What's it like?
For this car, Mercedes has retired its long-serving and somewhat coarse 2.1-litre four-pot diesel engine and brought in its new-generation 2.0-litre, as seen in the latest E-Class. What a difference it makes.
While there’s still the faintest edge of uncouthness to the engine’s combustion under load compared with the very quietest four-cylinder diesels, the new C220d has just as much apparent torque as its predecessor and feels just as strong when accelerating; is much freer-revving; and will return an indicated 60mpg on a longish journey of mixed roads when moving with the flow of traffic. Having been a bit of a relative weakness for the C-Class for decades, the C220d’s engine is now a real strength.
And yet this is still a C-Class: a luxury compact executive option in among pseudo sport-saloons, catering best to a fairly laid-back driving style. Rush that new nine-speed gearbox and it can hesitate a bit during bursts of kickdown acceleration. Hurry it down less than perfectly smooth roads and the car’s standard ‘agility control comfort’ steel suspension, which does deliver an absorbent ride at mooching speeds, allows the body to jounce and porpoise a little too freely over bigger intrusions to provide great onboard tranquillity. The rear axle can also occasionally seem to stumble a bit over sharper edges.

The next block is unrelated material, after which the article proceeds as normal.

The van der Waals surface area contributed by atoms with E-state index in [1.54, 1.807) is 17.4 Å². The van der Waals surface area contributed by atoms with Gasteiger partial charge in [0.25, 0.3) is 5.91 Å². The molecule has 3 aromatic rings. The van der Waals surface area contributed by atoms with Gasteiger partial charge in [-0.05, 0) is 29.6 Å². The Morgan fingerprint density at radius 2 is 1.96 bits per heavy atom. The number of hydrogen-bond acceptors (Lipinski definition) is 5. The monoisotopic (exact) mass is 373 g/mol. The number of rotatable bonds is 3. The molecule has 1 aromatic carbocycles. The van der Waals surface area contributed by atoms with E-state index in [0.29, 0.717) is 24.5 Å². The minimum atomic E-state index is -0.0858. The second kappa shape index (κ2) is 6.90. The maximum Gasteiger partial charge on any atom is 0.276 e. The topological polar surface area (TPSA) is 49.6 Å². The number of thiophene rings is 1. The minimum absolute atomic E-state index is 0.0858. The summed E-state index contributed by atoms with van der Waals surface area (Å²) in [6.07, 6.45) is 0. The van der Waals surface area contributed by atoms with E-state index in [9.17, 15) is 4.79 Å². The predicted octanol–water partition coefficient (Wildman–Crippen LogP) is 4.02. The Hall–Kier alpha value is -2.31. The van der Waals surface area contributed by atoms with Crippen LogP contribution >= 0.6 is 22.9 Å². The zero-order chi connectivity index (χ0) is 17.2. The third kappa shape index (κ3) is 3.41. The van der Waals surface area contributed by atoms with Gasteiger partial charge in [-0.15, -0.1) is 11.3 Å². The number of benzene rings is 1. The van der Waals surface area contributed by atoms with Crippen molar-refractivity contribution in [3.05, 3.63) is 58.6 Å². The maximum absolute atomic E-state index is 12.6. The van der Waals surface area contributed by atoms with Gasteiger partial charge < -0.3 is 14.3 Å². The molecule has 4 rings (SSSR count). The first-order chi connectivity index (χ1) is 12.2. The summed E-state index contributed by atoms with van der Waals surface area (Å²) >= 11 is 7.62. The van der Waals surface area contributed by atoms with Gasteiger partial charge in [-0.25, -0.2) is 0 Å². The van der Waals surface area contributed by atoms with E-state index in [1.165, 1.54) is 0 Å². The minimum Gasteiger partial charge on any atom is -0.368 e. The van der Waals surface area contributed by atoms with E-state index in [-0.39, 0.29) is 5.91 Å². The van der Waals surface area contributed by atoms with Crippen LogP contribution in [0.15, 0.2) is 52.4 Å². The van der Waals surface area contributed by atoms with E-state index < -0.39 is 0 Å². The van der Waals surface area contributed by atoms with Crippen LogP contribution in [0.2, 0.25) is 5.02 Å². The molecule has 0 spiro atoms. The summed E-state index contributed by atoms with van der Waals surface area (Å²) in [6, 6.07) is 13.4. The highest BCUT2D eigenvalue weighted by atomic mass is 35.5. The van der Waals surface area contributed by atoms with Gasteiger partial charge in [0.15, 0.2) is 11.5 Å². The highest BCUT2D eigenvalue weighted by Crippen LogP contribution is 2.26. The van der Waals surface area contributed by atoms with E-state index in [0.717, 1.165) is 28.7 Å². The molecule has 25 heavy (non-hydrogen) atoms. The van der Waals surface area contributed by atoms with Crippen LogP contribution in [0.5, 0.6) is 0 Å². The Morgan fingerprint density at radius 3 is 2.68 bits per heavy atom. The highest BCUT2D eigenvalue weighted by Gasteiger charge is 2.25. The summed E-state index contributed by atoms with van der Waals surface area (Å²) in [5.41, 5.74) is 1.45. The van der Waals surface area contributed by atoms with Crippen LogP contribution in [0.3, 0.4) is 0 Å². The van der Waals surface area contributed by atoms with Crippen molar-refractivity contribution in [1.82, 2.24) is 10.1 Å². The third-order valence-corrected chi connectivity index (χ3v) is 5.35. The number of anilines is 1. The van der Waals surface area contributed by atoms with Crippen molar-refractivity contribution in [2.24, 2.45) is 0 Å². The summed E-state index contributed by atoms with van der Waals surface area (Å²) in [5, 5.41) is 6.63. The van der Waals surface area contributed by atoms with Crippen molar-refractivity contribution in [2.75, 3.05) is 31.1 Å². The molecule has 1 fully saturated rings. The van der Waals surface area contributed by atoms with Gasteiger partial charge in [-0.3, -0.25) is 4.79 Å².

Perhaps Mercedes is a bit guilty of confusing a soft, under-damped ride for a comfortable one, then. But at least we needn’t criticise this version of the car for not being more athletic – though it’s by no means sloppy-handling – since you can have ‘Sport’ or ‘AMG Line’ trims with increasingly shorter and firmer set-ups if you want better body control. And if it was mine, I would.
This might be the first time we’ve tested any ‘W205’-generation C-Class in bottom-rung ‘SE’ trim – and, in some ways, you might prefer the associated interior treatment you get here to the ones of more expensive trim levels. There’s certainly less shiny aluminium-look decoration around the cabin than you get in a ‘Sport’-spec C-Class, with gloss black plastic replacing the metallic trim we’re used to seeing on the car’s doorcards, steering boss trim, air vent surrounds and speaker grilles. It amounts to a less chintzy ambience than pricier examples of the car have – the car’s new button-rich steering wheel looking markedly less busy in black than in bright chrome.
Perceived quality levels are close to class-leading, practicality is good and even the car’s cheapest infotainment system now measures 10.3in from corner to corner. For those reasons and others, the car doesn’t struggle to pull off a pricing position that floats above many of its rivals.